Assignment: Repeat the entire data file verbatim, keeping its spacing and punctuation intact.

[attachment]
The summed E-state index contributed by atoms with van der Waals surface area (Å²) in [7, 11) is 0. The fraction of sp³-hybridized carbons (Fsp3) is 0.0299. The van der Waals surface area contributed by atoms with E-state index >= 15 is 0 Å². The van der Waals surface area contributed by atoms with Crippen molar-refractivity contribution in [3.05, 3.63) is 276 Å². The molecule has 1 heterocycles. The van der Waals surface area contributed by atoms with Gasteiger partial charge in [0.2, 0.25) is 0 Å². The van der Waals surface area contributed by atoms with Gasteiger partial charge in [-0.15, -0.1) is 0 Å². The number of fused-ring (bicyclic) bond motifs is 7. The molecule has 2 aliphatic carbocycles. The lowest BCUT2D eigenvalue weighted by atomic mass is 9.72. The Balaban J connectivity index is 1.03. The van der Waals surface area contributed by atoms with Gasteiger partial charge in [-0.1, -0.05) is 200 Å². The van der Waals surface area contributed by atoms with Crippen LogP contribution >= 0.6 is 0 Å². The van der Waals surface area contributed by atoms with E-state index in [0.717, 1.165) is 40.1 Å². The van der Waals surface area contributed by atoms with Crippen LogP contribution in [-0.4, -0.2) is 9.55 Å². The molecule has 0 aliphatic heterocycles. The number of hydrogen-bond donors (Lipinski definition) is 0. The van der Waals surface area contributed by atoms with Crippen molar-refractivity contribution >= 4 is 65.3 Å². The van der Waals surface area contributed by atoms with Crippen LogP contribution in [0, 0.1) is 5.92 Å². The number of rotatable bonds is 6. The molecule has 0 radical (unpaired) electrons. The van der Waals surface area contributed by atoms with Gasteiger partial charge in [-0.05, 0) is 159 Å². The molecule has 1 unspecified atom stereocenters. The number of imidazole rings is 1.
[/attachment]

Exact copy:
The summed E-state index contributed by atoms with van der Waals surface area (Å²) in [7, 11) is 0. The fraction of sp³-hybridized carbons (Fsp3) is 0.0299. The van der Waals surface area contributed by atoms with E-state index >= 15 is 0 Å². The van der Waals surface area contributed by atoms with Crippen molar-refractivity contribution in [3.05, 3.63) is 276 Å². The molecule has 1 heterocycles. The van der Waals surface area contributed by atoms with Gasteiger partial charge in [0.2, 0.25) is 0 Å². The van der Waals surface area contributed by atoms with Gasteiger partial charge in [-0.15, -0.1) is 0 Å². The number of fused-ring (bicyclic) bond motifs is 7. The molecule has 2 aliphatic carbocycles. The lowest BCUT2D eigenvalue weighted by atomic mass is 9.72. The Balaban J connectivity index is 1.03. The van der Waals surface area contributed by atoms with Gasteiger partial charge in [-0.1, -0.05) is 200 Å². The van der Waals surface area contributed by atoms with Crippen LogP contribution >= 0.6 is 0 Å². The van der Waals surface area contributed by atoms with E-state index in [0.717, 1.165) is 40.1 Å². The van der Waals surface area contributed by atoms with Crippen LogP contribution in [-0.4, -0.2) is 9.55 Å². The molecule has 0 aliphatic heterocycles. The number of hydrogen-bond donors (Lipinski definition) is 0. The van der Waals surface area contributed by atoms with Crippen molar-refractivity contribution >= 4 is 65.3 Å². The van der Waals surface area contributed by atoms with Crippen LogP contribution in [0, 0.1) is 5.92 Å². The number of rotatable bonds is 6. The molecule has 0 radical (unpaired) electrons. The van der Waals surface area contributed by atoms with Gasteiger partial charge in [-0.05, 0) is 159 Å². The molecule has 1 unspecified atom stereocenters. The number of imidazole rings is 1.